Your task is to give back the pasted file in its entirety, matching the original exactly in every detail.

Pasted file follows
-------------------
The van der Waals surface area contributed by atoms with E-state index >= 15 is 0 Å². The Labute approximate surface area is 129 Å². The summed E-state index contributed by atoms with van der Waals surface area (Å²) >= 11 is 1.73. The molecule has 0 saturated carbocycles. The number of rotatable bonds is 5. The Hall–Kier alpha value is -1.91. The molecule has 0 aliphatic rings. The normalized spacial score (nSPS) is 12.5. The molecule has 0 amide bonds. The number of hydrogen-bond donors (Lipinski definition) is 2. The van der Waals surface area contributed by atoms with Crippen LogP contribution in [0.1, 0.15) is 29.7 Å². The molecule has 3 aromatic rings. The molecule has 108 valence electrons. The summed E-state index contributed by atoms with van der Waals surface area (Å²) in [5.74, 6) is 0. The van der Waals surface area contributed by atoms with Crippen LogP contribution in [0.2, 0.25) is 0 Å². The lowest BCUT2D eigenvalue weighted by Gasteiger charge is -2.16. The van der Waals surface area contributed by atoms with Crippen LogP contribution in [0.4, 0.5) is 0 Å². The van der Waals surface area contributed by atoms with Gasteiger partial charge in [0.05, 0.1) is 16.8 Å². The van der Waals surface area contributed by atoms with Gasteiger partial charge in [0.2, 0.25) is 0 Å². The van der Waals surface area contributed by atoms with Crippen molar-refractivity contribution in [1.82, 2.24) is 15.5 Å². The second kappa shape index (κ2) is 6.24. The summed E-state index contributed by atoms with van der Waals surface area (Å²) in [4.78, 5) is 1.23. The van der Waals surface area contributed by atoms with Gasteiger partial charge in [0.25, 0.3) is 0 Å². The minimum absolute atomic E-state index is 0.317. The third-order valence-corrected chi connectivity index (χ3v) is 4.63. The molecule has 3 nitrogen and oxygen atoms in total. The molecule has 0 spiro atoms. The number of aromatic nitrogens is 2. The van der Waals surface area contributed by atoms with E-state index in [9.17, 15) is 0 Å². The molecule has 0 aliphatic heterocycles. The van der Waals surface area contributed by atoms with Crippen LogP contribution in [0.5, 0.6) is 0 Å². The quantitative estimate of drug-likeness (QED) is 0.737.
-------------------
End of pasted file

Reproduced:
The van der Waals surface area contributed by atoms with E-state index >= 15 is 0 Å². The Labute approximate surface area is 129 Å². The summed E-state index contributed by atoms with van der Waals surface area (Å²) >= 11 is 1.73. The molecule has 0 saturated carbocycles. The number of rotatable bonds is 5. The Hall–Kier alpha value is -1.91. The molecule has 0 aliphatic rings. The normalized spacial score (nSPS) is 12.5. The molecule has 0 amide bonds. The number of hydrogen-bond donors (Lipinski definition) is 2. The van der Waals surface area contributed by atoms with Crippen LogP contribution in [0.1, 0.15) is 29.7 Å². The molecule has 3 aromatic rings. The molecule has 108 valence electrons. The summed E-state index contributed by atoms with van der Waals surface area (Å²) in [5.74, 6) is 0. The van der Waals surface area contributed by atoms with Crippen LogP contribution in [0.2, 0.25) is 0 Å². The lowest BCUT2D eigenvalue weighted by Gasteiger charge is -2.16. The van der Waals surface area contributed by atoms with Crippen LogP contribution in [0.4, 0.5) is 0 Å². The van der Waals surface area contributed by atoms with Gasteiger partial charge in [0.05, 0.1) is 16.8 Å². The van der Waals surface area contributed by atoms with Gasteiger partial charge in [0.2, 0.25) is 0 Å². The van der Waals surface area contributed by atoms with Crippen molar-refractivity contribution in [1.82, 2.24) is 15.5 Å². The second kappa shape index (κ2) is 6.24. The summed E-state index contributed by atoms with van der Waals surface area (Å²) in [4.78, 5) is 1.23. The van der Waals surface area contributed by atoms with Gasteiger partial charge in [0.25, 0.3) is 0 Å². The minimum absolute atomic E-state index is 0.317. The third-order valence-corrected chi connectivity index (χ3v) is 4.63. The molecule has 3 nitrogen and oxygen atoms in total. The molecule has 0 spiro atoms. The number of aromatic nitrogens is 2. The van der Waals surface area contributed by atoms with E-state index in [9.17, 15) is 0 Å². The molecule has 0 aliphatic heterocycles. The van der Waals surface area contributed by atoms with Crippen LogP contribution in [0.5, 0.6) is 0 Å². The quantitative estimate of drug-likeness (QED) is 0.737.